Service providers and consumers exchange messages in conversations with one or more message exchange patterns such as request-response and fire-and-forget. Over the course of a conversation, a consumer may expect the provider to externalize some state particular to the interaction in the messages that it sends and receives. Most restful APIs are stateless; however, there are relationships between different endpoints that form conversational conventions.
Besides exporting schemas, interfaces, and conversations, service providers may declare and enforce specific usage requirements that govern how the contract’s other elements can be realized. These requirements, most commonly, relate to the security in which a consumer can exploit a provider’s functionality. This maps to OpenAPI security definitions.
Quality of service
The business value potential that service providers and consumers exploit is often evaluated in the context of a specific quality of service characteristics such as availability, latency, and throughput. We should consider these characteristics as likely constituents of a provider contract and account for them in our service evolution strategies. There is no specific mapping in OpenAPI spec for QoS, but it can be defined in the same document as part of the extension.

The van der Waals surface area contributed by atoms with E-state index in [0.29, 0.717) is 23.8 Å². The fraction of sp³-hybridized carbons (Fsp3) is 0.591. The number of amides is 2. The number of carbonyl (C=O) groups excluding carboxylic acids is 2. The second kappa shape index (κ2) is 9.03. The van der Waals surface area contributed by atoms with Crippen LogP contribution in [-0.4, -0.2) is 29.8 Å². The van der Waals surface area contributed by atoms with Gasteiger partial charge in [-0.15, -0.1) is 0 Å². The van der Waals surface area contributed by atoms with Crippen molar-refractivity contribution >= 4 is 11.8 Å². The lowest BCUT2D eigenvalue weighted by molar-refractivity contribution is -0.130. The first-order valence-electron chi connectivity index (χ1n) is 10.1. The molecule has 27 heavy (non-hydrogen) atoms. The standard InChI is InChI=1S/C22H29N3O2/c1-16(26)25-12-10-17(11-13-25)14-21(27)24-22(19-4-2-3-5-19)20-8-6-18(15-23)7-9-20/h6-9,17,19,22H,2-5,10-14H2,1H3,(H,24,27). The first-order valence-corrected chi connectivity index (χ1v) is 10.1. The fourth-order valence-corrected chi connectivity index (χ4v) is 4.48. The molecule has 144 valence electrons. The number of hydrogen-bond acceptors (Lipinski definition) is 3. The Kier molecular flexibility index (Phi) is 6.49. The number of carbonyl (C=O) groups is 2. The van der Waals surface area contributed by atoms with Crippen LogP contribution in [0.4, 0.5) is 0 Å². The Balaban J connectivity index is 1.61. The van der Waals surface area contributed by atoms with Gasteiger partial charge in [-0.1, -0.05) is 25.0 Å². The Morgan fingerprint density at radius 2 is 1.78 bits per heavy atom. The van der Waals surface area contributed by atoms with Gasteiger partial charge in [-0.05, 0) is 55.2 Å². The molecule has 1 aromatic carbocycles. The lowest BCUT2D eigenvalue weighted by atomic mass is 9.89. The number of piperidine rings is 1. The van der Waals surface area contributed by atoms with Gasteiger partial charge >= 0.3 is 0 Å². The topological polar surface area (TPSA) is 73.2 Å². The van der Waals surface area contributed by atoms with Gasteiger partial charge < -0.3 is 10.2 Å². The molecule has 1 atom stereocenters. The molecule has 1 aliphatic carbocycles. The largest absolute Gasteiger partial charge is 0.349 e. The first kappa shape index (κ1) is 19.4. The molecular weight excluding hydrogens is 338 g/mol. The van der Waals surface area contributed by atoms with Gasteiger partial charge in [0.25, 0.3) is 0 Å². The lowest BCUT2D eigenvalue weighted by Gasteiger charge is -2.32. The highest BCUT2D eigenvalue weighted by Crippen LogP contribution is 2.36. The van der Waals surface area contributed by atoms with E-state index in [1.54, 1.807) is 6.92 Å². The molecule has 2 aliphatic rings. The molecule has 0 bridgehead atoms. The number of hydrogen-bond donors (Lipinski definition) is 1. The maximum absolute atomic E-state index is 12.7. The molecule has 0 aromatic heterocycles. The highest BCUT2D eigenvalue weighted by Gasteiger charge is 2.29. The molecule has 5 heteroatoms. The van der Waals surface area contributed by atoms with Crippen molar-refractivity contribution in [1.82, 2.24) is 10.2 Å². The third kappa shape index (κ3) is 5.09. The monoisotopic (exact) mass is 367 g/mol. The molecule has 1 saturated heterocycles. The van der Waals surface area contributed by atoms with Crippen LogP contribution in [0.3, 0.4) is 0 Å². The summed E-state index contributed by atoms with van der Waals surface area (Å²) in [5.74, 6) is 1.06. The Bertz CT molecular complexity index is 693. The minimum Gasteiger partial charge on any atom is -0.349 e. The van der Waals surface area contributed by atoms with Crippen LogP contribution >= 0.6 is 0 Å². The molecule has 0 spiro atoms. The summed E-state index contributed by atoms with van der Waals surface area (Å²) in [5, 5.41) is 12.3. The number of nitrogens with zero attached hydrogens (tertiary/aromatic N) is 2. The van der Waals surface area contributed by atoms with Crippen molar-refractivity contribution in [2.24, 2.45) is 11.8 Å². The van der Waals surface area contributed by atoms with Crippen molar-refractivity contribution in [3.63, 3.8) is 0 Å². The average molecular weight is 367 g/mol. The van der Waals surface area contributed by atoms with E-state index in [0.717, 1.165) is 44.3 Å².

The above list of elements defines a logical view of the service for its business function. Also, from a service evolution perspective, it defines a list of elements that we have to be very careful in changing as they are interrelated to each other, and one or more consumers might be impacted. Different types of services might have their provider contracts defined only as a subset of the elements. For example, an internal API contract might not have an explicit QoS definition.